Homes cost less, food costs more

June 21, 2011

A fall in house prices, record low mortgage interest rates and slow increases in wages and salaries slowly are making homes more affordable.

The Roost Home Loan affordability report for May showed that home loan affordability was at its best since April 2004.

The report calculates how much of a single median take-home income is required to service an 80% mortgage on a median-valued home.

Roost considers a mortgage unaffordable if servicing it requires 40% or more of one person’s median weekly take-home wage.

Queenstown was the least affordable place in the country with an affordability index of  79.3%. However, that’s still a lot better than it’s been:

Servicing a mortgage in Queenstown has become significantly more affordable in recent years, the report showed. A year ago it would have taken 111% of the median wage, with 120.1% required five years ago. The index reached its highest point of 154.3% in December 2005.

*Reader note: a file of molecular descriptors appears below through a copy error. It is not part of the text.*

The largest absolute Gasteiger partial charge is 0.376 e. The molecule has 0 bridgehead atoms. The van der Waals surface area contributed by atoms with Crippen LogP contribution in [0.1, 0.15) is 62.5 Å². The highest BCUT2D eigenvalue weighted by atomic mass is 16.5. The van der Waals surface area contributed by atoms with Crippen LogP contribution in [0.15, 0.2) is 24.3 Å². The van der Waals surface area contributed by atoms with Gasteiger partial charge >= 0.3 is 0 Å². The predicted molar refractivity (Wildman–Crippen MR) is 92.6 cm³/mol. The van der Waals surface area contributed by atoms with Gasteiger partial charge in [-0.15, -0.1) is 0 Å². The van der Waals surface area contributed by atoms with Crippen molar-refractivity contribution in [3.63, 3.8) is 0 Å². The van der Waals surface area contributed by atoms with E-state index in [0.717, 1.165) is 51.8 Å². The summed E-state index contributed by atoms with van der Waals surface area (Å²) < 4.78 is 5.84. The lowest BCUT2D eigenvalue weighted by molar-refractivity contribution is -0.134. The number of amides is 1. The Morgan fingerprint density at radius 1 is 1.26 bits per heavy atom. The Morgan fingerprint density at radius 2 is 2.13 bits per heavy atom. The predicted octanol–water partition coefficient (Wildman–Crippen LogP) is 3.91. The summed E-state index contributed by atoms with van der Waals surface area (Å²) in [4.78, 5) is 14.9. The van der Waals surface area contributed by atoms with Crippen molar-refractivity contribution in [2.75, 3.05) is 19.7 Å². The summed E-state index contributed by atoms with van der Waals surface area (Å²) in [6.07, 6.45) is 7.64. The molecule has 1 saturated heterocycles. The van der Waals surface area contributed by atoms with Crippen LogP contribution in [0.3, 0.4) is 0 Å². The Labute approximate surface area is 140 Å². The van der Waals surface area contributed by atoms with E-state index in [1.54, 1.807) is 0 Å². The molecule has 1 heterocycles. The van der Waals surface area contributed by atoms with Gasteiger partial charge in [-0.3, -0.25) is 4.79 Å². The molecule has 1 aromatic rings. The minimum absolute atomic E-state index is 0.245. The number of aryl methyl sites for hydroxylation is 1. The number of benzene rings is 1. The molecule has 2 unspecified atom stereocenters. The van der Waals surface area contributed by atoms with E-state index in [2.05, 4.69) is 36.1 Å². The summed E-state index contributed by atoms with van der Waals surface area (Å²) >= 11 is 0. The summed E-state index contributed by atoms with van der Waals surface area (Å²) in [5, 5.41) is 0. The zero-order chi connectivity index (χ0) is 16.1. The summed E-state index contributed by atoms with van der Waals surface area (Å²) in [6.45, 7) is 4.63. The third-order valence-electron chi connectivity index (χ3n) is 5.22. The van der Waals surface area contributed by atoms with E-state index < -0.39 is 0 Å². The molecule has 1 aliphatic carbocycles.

The most affordable place to own a home was Southland with an index of 28%.

While house prices and mortgage rates have declined, the price of food has been increasing. That is putting pressure on family budgets but it’s not a bad thing when we export so much of what we produce.

No-one likes paying more for food. But a reduction in interest rates leaves most people with more disposable income and therefore better able to cope with higher grocery prices and higher food prices mean better export returns.

That’s much better for the economy showing unsustainable consumption fuelled by taxing and borrowing is changing to savings, investment and export-led growth.


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